U.S., Mexican agencies discuss cooperation with Rio Grande usage



(Note: Mexico has NOT paid off its water debt -- Hurricane Emily did. Language Deception continues to be used to mesmerize the public like a snake charmer with a king cobra. Reynosa, Mexico, where this international summit was held, is primarily an industrial city http://www.reynosamx.com -- south Texas farmers and irrigators are planned for extinction, whether it's openly admitted or not. CONAGUA "... employs 17,000 people and has a budget of 1.1 billion dollars" as of 2004, according to its website, so Mexico has serious plans for all that water currently being used by American agriculture in south Texas -- and beyond, to the other border states. It is reference that Valley agriculture "...will likely decrease..." -- that's the first step, to mention that it's on a banana peel.)



November 20, 2005



By Melissa McEver melissam@valleystar.com  

The Brownsville Herald

Brownsville, Texas

http://www.brownsvilleherald.com 

To submit a Letter to the Editor: letters@valleystar.com 



Reynosa, Mexico - U.S. and Mexico officials already face a tug-of-war over the Rio Grande’s waters, one that is likely to worsen as the border region’s population grows and demand increases.

Now that Mexico has paid off its past-due water debt to the U.S., which at one time topped 2.5 million acre feet, officials say they want the spirit of cooperation to continue.

On Thursday, representatives from numerous agencies and groups on both sides of the border met in Reynosa for a binational conference to discuss the countries’ mutual water needs, and to come up with joint management plans.

“The Rio Grande is a stream of historical floods and droughts, feast and famine, so to speak. Therefore, we know that two to three years from now, we may see major shortages again and must find ways to stretch our water supply,” said Wayne Halbert, general manager of the Harlingen Irrigation District, at the Binational Rio Grande Summit Thursday.

The summit, organized by the U.S. and Mexico sections of the International Boundary and Water Commission (IBWC) http://www.IBWC.state.gov, concludes today in McAllen.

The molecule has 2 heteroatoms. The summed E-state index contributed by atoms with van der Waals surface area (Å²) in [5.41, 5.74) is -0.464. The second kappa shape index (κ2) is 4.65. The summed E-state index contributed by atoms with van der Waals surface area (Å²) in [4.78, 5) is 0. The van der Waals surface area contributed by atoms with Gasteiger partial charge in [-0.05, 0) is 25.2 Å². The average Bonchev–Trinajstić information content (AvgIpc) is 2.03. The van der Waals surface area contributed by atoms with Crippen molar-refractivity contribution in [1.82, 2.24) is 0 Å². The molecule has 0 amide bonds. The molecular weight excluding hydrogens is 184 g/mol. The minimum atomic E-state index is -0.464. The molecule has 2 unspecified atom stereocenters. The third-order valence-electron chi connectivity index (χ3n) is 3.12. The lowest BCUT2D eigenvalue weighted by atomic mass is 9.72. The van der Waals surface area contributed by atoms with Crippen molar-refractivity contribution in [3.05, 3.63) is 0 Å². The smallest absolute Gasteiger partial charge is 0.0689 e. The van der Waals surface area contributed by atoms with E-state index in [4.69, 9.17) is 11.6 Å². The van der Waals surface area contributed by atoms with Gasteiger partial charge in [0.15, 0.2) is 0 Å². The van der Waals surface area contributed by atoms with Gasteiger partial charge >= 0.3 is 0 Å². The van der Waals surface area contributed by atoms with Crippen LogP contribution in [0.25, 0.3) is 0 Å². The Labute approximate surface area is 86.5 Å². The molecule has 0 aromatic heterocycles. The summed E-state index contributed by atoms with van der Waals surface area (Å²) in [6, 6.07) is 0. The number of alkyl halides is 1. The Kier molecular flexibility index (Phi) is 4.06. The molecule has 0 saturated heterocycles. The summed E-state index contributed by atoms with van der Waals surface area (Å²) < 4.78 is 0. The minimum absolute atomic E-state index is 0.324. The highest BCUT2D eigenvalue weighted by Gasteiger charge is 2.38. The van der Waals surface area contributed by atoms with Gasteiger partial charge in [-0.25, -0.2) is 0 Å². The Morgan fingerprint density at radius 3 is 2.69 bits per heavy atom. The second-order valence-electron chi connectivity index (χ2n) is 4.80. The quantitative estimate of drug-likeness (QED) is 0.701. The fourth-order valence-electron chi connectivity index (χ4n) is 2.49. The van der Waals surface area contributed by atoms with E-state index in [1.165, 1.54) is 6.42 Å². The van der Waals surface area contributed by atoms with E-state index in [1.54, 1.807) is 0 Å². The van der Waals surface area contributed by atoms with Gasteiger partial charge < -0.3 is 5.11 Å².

Experts on water management spoke to the assembled group on the current challenges facing water officials, including projected municipal and agricultural demand in upcoming decades, groundwater availability, water rights, conservation and numerous other issues.

Municipal water demand in the Rio Grande Valley is expected to more than double by 2060, making it crucial that the Valley conserve its water supply and use it efficiently, said Dan Hardin, manager of water uses and projections for the Texas Water Development Board http://www.twdb.state.tx.us/.  He spoke about Texas’ water-planning effort, in which all counties, divided into regions, must submit comprehensive water-management plans every five years.

Officials said that agricultural demand likely will decrease as the Valley becomes more urbanized, but that irrigation districts still need to update their infrastructure to minimize water loss. However, that funding isn't readily available, they said.

Mexican officials reported that drought conditions still plague the border area frequently, and that population growth also will put a strain on the water supply.

The future we face is a future of great demand,” said Polioptro Martinez, a civil engineer with Mexico’s national water commission (CONAGUA) http://www.cna.gob.mx/.

Experts and officials offered numerous recommendations for improving water management along the border, including modernizing water-conveyance systems, promoting conservation among users and developing new technology.

Some managers said the IBWC also should push harder for Mexico to remain in compliance with its portion of the U.S.-Mexico treaty, which requires the delivery of 350,000 acre feet of water to the U.S. each year.

“Water allocations are in good shape right now in the U.S.,” Halbert said, but he also recommended in a document that IBWC check up on Mexico’s water account more often to avoid future deficits.

Carlos Marin, acting commissioner for the U.S. section of IBWC, said the agency likely will take the recommendations from the summit to develop future directives, and also might form work groups to further discuss the ideas.
 
“We don't want to just have this meeting and forget about it,” Marin said. “We need to put it all together and see where we go from there.”



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